A new bill has been unveiled by leaders of the Massachusetts state Senate that would create major changes to the way that charter schools operate.
The proposed bill, which adds $200 million to education spending each year, would also lift the cap on charter schools in low-performing districts in the state while at the same time tying the cap lift to an increase in funding for district public schools.
"It was our goal to ensure this discussion focused on 100 percent of the children in public education in Massachusetts," said Senate President Stan Rosenberg, D-Amherst.
Public school representatives applauded the bill, saying that it would reform the charter school system in a number of areas including the transparency of governance and representation of parents on the school board, writes Shira Shoenberg for MassLive.
At the same time, charter school representatives argued the bill did not do enough in terms of lifting the cap and would potentially put a stop to charter school growth in the state.
"Today the Senate turned a blind eye to families desperate for better public schools," said Eileen O'Connor, a spokeswoman for Great Schools Massachusetts, a coalition advocating for a ballot question that would lift the charter school cap. "This bill cripples the best public charter schools in the country, and abandons 34,000 students, almost all of whom are low-income children of color."
The bill was created as a response to a proposed ballot question that would approve up to 12 new charter schools each year outside the cap, with low-performing districts being given priority. The ballot question pitted charter school advocates against teachers' unions., with advocates arguing that there are 34,000 students on charter school waiting lists, while unions said charter school expansions would take more resources away from public schools.
Controversy has shrouded charter schools due to many of them not being unionized and because they have more autonomy than public schools. Critics of charters have also suggested that the schoools could have lasting effects on the budgets of local public school districts, because students who enroll in charters take thousands of dollars in state aid with them that would have gone into the public school system.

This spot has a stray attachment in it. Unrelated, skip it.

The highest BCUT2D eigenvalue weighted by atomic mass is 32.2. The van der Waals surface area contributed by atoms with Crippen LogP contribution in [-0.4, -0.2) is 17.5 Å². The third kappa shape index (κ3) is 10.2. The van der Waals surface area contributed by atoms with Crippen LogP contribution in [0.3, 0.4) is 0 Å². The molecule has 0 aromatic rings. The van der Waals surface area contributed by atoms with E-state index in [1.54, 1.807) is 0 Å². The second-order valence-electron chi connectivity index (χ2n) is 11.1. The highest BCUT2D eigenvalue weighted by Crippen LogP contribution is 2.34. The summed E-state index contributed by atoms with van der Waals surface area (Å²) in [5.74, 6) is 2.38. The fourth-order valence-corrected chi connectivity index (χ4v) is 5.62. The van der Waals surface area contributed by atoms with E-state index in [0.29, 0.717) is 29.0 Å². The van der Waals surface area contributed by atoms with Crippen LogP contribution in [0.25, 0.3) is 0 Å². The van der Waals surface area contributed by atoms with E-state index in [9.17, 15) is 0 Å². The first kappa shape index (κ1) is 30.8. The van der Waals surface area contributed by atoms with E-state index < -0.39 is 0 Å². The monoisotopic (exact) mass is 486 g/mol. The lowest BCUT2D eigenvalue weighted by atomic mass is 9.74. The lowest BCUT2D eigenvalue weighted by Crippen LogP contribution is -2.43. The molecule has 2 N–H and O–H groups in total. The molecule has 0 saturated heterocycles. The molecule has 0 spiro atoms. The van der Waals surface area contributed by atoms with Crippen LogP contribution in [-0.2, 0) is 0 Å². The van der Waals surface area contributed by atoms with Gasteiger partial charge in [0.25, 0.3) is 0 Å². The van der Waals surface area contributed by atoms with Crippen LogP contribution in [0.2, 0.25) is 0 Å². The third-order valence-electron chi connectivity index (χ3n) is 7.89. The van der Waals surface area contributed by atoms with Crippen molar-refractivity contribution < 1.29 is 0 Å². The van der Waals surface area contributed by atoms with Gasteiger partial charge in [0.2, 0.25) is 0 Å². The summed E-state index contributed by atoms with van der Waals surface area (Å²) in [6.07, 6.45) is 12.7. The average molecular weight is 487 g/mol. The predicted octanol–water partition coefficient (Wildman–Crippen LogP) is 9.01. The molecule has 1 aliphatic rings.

However, the proposed bill seeks to offer some relief for those criticisms. For example, charter operators will not be able to open new schools if their student suspension rates are higher than they are in surrounding school districts, reports David Scharfenberg for The Boston Globe.
Critics feel that charters are too quick to turn to suspending students, which they say alienates those children from school. However, charter operators argue that they use the technique as "time outs" in an effort to create the a safe school culture because that is what many parents are looking for.
Parents and teachers would also be required to serve on charter school boards under the new bill.
While Governor Charlie Baker is in favor of increasing the number of charter schools in the state, he said that the proposed bill would increase the burden placed on taxpayers without solving the problem of the long waiting list of students looking to enroll in a charter school.